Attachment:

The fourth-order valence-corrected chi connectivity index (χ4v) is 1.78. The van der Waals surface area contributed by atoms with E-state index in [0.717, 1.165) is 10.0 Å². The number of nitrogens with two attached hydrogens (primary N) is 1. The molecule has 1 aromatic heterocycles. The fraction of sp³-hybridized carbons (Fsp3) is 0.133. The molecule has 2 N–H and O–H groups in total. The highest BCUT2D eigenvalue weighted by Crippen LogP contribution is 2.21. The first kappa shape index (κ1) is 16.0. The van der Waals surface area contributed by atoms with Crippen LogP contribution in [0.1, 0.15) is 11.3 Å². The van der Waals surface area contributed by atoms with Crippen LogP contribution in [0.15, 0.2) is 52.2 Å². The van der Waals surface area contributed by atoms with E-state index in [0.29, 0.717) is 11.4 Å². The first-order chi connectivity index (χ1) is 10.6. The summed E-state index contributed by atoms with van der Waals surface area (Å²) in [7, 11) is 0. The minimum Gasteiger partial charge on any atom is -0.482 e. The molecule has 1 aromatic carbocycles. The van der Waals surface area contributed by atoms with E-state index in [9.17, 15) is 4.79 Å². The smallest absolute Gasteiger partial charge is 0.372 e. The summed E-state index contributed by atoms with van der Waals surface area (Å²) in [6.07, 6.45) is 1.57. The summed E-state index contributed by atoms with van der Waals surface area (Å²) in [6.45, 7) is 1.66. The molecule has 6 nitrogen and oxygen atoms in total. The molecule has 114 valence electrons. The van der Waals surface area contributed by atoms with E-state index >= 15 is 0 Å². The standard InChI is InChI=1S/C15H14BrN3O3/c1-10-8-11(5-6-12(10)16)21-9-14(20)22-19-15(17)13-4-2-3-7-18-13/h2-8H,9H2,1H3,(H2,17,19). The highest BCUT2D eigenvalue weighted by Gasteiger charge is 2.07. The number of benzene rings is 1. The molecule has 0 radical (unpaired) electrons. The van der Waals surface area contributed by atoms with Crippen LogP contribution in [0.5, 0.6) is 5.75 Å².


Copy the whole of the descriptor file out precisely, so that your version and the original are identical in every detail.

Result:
The fourth-order valence-corrected chi connectivity index (χ4v) is 1.78. The van der Waals surface area contributed by atoms with E-state index in [0.717, 1.165) is 10.0 Å². The number of nitrogens with two attached hydrogens (primary N) is 1. The molecule has 1 aromatic heterocycles. The fraction of sp³-hybridized carbons (Fsp3) is 0.133. The molecule has 2 N–H and O–H groups in total. The highest BCUT2D eigenvalue weighted by Crippen LogP contribution is 2.21. The first kappa shape index (κ1) is 16.0. The van der Waals surface area contributed by atoms with Crippen LogP contribution in [0.1, 0.15) is 11.3 Å². The van der Waals surface area contributed by atoms with Crippen LogP contribution in [0.15, 0.2) is 52.2 Å². The van der Waals surface area contributed by atoms with E-state index in [0.29, 0.717) is 11.4 Å². The first-order chi connectivity index (χ1) is 10.6. The summed E-state index contributed by atoms with van der Waals surface area (Å²) in [7, 11) is 0. The minimum Gasteiger partial charge on any atom is -0.482 e. The molecule has 1 aromatic carbocycles. The van der Waals surface area contributed by atoms with E-state index in [9.17, 15) is 4.79 Å². The smallest absolute Gasteiger partial charge is 0.372 e. The summed E-state index contributed by atoms with van der Waals surface area (Å²) in [6.07, 6.45) is 1.57. The summed E-state index contributed by atoms with van der Waals surface area (Å²) in [6.45, 7) is 1.66. The molecule has 6 nitrogen and oxygen atoms in total. The molecule has 114 valence electrons. The van der Waals surface area contributed by atoms with E-state index >= 15 is 0 Å². The standard InChI is InChI=1S/C15H14BrN3O3/c1-10-8-11(5-6-12(10)16)21-9-14(20)22-19-15(17)13-4-2-3-7-18-13/h2-8H,9H2,1H3,(H2,17,19). The highest BCUT2D eigenvalue weighted by Gasteiger charge is 2.07. The number of benzene rings is 1. The molecule has 0 radical (unpaired) electrons. The van der Waals surface area contributed by atoms with Crippen LogP contribution in [0.5, 0.6) is 5.75 Å².